A Strange Eventful History (Magill's Literary Annual 2010)
Lest anyone think that the culture of celebrity is a recent invention, Michael Holroyd’s generally engrossing account of the lives of Ellen Terry, Henry Irving, and their numerous children and romantic partners contains many examples of just how enthusiastically their contemporaries loved and idolized these icons of the British stage. Their every movement was front-page news for journalists catering to the public’s desire to know the most trivial details of their lives, and, in this fishbowl atmosphere, relationships with their children, lovers, and professional associates were subject to the kind of intense scrutiny that can either harden or unbalance its recipients. Although Terry and Irving were by temperament and training able to stand up to this constant attention, their children and friends often reacted to it in much more negative ways. As a consequence, A Strange Eventful History for the most part more than lives up to its title, as it reveals in compelling detail how life on the public stage could result in severely troubled private lives.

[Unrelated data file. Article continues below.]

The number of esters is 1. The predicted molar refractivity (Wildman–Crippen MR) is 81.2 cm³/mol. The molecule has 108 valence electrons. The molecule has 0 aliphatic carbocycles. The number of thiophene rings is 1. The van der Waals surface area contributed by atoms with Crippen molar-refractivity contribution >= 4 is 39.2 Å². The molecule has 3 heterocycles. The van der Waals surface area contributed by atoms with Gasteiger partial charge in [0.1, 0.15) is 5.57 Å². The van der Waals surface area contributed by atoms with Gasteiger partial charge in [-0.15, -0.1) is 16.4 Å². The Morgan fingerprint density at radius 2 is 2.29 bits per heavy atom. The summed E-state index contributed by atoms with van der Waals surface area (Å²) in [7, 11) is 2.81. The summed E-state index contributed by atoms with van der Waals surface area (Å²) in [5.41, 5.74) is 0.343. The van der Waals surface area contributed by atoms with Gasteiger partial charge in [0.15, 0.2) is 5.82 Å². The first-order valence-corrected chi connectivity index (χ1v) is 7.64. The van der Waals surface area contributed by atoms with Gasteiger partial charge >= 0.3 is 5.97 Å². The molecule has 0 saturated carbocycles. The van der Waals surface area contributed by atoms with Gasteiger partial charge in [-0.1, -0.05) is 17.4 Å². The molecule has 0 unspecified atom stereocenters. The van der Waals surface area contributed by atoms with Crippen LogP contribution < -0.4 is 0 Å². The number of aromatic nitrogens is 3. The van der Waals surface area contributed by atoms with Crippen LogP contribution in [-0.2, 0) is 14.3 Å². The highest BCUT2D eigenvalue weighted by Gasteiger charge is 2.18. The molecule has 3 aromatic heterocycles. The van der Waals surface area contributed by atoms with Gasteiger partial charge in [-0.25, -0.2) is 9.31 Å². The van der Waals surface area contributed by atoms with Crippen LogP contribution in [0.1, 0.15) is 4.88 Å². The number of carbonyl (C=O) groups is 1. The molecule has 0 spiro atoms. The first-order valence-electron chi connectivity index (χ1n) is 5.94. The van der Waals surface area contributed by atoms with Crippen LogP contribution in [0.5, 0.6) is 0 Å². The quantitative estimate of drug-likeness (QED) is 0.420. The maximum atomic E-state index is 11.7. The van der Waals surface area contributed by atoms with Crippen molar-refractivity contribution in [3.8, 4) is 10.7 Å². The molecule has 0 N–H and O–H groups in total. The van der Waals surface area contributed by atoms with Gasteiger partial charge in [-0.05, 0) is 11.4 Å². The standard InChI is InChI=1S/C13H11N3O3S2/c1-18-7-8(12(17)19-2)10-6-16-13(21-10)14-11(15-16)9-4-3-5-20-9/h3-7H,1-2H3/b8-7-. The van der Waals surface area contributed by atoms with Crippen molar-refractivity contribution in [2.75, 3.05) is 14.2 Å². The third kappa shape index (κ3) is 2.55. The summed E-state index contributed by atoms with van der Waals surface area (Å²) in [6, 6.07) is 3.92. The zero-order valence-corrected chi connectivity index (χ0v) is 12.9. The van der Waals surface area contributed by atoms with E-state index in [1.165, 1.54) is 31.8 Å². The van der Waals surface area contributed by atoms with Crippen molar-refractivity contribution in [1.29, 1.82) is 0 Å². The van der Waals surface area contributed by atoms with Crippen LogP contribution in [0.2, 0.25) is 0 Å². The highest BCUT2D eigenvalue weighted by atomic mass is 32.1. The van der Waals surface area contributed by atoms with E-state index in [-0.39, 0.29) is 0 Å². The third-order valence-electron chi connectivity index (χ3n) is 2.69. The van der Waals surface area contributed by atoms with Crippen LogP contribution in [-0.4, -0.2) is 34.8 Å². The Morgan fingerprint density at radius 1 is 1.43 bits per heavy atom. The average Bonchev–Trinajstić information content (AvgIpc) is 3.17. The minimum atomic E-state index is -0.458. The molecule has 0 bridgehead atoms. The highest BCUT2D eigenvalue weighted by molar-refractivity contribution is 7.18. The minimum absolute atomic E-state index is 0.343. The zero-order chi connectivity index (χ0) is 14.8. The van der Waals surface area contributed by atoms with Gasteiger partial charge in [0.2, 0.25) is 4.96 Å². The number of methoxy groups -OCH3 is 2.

Ellen Terry was born into the world of the theater in 1847, although at a much lower level than that she would eventually achieve. Her father was a competent supporting actor. Her mother took theatrical odd jobs between pregnancies, and most of the family’s nine children would go on to have some sort of theatrical career. The family’s life was one of frequent travel from one provincial...
(The entire section is 1548 words.)
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